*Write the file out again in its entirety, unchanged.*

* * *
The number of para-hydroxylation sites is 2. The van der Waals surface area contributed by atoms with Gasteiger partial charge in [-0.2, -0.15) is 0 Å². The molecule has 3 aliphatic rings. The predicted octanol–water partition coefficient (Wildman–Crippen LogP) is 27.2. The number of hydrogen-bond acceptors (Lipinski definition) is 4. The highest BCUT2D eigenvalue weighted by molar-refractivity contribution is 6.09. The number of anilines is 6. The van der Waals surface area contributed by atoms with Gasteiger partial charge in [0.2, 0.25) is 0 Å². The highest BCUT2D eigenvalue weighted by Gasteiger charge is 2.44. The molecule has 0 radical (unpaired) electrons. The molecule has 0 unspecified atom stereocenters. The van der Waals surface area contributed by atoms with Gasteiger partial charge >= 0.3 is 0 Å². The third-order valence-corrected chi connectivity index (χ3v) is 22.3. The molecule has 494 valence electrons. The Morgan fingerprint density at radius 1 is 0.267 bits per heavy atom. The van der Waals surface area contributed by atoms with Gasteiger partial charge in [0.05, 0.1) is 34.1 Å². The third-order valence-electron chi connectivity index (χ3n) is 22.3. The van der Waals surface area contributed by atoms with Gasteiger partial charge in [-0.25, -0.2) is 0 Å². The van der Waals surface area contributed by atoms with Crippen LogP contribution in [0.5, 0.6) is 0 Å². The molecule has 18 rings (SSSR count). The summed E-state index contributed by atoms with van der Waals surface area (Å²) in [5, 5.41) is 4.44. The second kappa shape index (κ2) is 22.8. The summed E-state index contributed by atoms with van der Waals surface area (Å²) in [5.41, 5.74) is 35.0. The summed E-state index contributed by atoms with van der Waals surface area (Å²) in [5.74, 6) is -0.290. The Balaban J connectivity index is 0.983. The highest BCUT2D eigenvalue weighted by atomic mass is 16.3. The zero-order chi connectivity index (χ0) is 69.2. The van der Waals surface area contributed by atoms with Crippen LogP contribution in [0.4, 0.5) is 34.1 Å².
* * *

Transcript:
The number of para-hydroxylation sites is 2. The van der Waals surface area contributed by atoms with Gasteiger partial charge in [-0.2, -0.15) is 0 Å². The molecule has 3 aliphatic rings. The predicted octanol–water partition coefficient (Wildman–Crippen LogP) is 27.2. The number of hydrogen-bond acceptors (Lipinski definition) is 4. The highest BCUT2D eigenvalue weighted by molar-refractivity contribution is 6.09. The number of anilines is 6. The van der Waals surface area contributed by atoms with Gasteiger partial charge in [0.2, 0.25) is 0 Å². The highest BCUT2D eigenvalue weighted by Gasteiger charge is 2.44. The molecule has 0 radical (unpaired) electrons. The molecule has 0 unspecified atom stereocenters. The van der Waals surface area contributed by atoms with Gasteiger partial charge >= 0.3 is 0 Å². The third-order valence-corrected chi connectivity index (χ3v) is 22.3. The molecule has 494 valence electrons. The Morgan fingerprint density at radius 1 is 0.267 bits per heavy atom. The van der Waals surface area contributed by atoms with Gasteiger partial charge in [0.05, 0.1) is 34.1 Å². The third-order valence-electron chi connectivity index (χ3n) is 22.3. The van der Waals surface area contributed by atoms with Gasteiger partial charge in [-0.25, -0.2) is 0 Å². The van der Waals surface area contributed by atoms with Crippen LogP contribution in [0.5, 0.6) is 0 Å². The molecule has 18 rings (SSSR count). The summed E-state index contributed by atoms with van der Waals surface area (Å²) in [5, 5.41) is 4.44. The second kappa shape index (κ2) is 22.8. The summed E-state index contributed by atoms with van der Waals surface area (Å²) in [5.41, 5.74) is 35.0. The summed E-state index contributed by atoms with van der Waals surface area (Å²) in [5.74, 6) is -0.290. The Balaban J connectivity index is 0.983. The highest BCUT2D eigenvalue weighted by atomic mass is 16.3. The zero-order chi connectivity index (χ0) is 69.2. The van der Waals surface area contributed by atoms with Crippen LogP contribution in [0.4, 0.5) is 34.1 Å².